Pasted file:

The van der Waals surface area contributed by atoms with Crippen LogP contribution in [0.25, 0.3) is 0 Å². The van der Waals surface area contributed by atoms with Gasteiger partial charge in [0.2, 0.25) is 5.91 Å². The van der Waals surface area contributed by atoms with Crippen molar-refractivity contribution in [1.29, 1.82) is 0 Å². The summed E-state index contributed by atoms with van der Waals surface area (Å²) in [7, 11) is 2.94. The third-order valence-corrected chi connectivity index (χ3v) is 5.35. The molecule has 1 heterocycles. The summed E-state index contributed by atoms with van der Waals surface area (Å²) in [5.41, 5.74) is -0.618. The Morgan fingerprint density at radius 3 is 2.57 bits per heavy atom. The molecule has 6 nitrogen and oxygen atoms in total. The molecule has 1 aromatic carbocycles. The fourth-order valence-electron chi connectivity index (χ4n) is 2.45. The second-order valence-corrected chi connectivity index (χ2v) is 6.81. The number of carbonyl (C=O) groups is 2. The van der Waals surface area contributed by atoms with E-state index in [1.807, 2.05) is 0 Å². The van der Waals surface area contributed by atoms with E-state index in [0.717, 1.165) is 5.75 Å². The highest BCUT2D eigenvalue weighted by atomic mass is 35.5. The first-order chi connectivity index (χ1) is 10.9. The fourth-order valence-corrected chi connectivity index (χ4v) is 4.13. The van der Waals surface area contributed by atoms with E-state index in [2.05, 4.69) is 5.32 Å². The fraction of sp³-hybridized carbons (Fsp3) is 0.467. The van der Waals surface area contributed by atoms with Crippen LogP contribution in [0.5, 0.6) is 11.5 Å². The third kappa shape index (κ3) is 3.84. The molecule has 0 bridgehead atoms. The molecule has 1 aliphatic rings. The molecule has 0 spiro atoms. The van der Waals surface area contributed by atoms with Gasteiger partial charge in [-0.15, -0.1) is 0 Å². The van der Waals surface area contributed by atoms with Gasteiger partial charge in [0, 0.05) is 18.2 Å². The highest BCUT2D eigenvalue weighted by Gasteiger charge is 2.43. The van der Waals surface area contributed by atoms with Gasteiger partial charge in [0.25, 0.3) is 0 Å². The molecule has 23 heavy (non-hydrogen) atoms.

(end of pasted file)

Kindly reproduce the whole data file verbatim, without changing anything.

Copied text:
The van der Waals surface area contributed by atoms with Crippen LogP contribution in [0.25, 0.3) is 0 Å². The van der Waals surface area contributed by atoms with Gasteiger partial charge in [0.2, 0.25) is 5.91 Å². The van der Waals surface area contributed by atoms with Crippen molar-refractivity contribution in [1.29, 1.82) is 0 Å². The summed E-state index contributed by atoms with van der Waals surface area (Å²) in [7, 11) is 2.94. The third-order valence-corrected chi connectivity index (χ3v) is 5.35. The molecule has 1 heterocycles. The summed E-state index contributed by atoms with van der Waals surface area (Å²) in [5.41, 5.74) is -0.618. The Morgan fingerprint density at radius 3 is 2.57 bits per heavy atom. The molecule has 6 nitrogen and oxygen atoms in total. The molecule has 1 aromatic carbocycles. The fourth-order valence-electron chi connectivity index (χ4n) is 2.45. The second-order valence-corrected chi connectivity index (χ2v) is 6.81. The number of carbonyl (C=O) groups is 2. The van der Waals surface area contributed by atoms with E-state index in [1.807, 2.05) is 0 Å². The van der Waals surface area contributed by atoms with E-state index in [0.717, 1.165) is 5.75 Å². The highest BCUT2D eigenvalue weighted by atomic mass is 35.5. The first-order chi connectivity index (χ1) is 10.9. The fourth-order valence-corrected chi connectivity index (χ4v) is 4.13. The van der Waals surface area contributed by atoms with E-state index in [2.05, 4.69) is 5.32 Å². The fraction of sp³-hybridized carbons (Fsp3) is 0.467. The van der Waals surface area contributed by atoms with Crippen LogP contribution in [0.5, 0.6) is 11.5 Å². The third kappa shape index (κ3) is 3.84. The molecule has 0 bridgehead atoms. The molecule has 1 aliphatic rings. The molecule has 0 spiro atoms. The van der Waals surface area contributed by atoms with Gasteiger partial charge in [-0.15, -0.1) is 0 Å². The van der Waals surface area contributed by atoms with Gasteiger partial charge in [0, 0.05) is 18.2 Å². The highest BCUT2D eigenvalue weighted by Gasteiger charge is 2.43. The van der Waals surface area contributed by atoms with Gasteiger partial charge in [0.25, 0.3) is 0 Å². The molecule has 23 heavy (non-hydrogen) atoms.